By now, you may have heard via the news or other media about something called oil pulling. It isn’t as weird as it sounds. It’s a suggested beauty routine of swishing around oil (sesame, sunflower, or coconut) in your mouth like a mouthwash for around 20 minutes. But why would someone do such a thing?
It’s actually an ancient practice in Ayurveda, an Indian traditional medicine system that goes back thousands of years. The main focus of Ayurveda is to encourage good health and overall happiness by balancing the mind, body, and spirit. Imbalance creates illness, so to keep the body in check, you participate in particular treatments such as oil pulling, which is a practice aimed at boosting longevity.
There have been some studies and reports linking oil pulling to a variety of oral health benefits, including preventing cavities. Oil pulling does appear to decrease the amount of bacteria in the mouth – one study found that it could “be used as an effective preventive adjunct in maintaining and improving oral health” because it significantly reduces the bacteria in plaque and saliva that can cause cavities. Plus, it also appears effective at getting rid of halitosis (bad breath). Basically, oil pulling can serve a similar purpose as using mouthwash (which doesn’t work as well as you’d like to think).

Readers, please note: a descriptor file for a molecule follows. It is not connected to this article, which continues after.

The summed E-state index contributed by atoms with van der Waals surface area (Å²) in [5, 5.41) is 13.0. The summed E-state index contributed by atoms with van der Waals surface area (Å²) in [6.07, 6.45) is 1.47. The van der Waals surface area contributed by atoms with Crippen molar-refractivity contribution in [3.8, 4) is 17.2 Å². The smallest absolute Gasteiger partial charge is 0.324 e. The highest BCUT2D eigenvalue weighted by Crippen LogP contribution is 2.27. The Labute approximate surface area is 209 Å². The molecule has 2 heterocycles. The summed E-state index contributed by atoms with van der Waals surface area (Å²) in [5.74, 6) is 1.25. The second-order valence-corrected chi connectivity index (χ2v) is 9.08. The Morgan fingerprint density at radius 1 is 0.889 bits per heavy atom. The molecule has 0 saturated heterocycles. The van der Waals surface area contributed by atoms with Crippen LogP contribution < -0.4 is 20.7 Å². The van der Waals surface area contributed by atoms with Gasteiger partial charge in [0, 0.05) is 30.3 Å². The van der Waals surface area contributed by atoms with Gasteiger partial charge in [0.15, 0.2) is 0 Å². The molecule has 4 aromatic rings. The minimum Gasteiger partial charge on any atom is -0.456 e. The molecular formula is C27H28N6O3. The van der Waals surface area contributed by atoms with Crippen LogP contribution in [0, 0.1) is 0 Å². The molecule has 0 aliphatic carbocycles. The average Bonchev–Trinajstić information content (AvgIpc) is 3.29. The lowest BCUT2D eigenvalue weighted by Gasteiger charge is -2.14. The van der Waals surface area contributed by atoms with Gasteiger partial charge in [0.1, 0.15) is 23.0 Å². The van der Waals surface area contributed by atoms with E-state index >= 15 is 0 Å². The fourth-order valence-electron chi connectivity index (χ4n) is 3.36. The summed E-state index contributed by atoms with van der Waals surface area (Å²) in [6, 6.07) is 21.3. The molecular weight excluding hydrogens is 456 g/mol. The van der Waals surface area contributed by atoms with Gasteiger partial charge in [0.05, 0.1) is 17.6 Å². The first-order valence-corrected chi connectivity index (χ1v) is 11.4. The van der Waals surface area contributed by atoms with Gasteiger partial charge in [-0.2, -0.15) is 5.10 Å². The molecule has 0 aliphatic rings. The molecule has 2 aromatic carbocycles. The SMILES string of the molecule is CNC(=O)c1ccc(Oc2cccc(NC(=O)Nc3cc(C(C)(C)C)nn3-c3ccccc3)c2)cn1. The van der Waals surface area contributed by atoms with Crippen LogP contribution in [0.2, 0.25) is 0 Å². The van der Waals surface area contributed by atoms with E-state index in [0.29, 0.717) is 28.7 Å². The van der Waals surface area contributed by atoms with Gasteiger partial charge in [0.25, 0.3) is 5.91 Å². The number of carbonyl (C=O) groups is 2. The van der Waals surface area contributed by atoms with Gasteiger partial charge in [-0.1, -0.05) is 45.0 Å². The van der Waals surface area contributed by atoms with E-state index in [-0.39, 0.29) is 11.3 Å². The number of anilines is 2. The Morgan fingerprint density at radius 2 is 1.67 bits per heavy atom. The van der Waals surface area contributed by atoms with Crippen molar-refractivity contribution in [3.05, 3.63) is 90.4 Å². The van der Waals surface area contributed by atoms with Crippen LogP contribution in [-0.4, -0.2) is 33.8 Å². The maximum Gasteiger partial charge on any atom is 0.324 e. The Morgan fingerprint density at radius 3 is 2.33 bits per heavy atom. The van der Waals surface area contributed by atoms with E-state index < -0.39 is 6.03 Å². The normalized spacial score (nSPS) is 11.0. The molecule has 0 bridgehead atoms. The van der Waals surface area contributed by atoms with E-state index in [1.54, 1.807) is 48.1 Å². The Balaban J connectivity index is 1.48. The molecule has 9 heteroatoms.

Oil pulling may have other health benefits as well — natural health practitioners claim that it can help get rid of acne and other skin care issues, like rashes, by detoxifying the body. However, these claims have not been substantiated by research. And there is no evidence to support more extreme claims, such as those linking oil pulling to decreased heart disease or improved kidney function. In addition, oil pulling may lead to lipoid pneumonia, which is a type of inflammation caused by lipids entering the lungs.
The verdict? As this Science-Based Medicine article explains: “There is no reason either theoretically or based upon any evidence to recommend oil pulling…instead of standard modern health care with flossing, tooth-brushing, and mouth rinse. However, it does appear to be better than nothing, and might have a role in developing countries without access to modern oral care.” Just don’t breathe it in.
Featured image by Avenafatua [CC-BY-SA-3.0], via Wikimedia Commons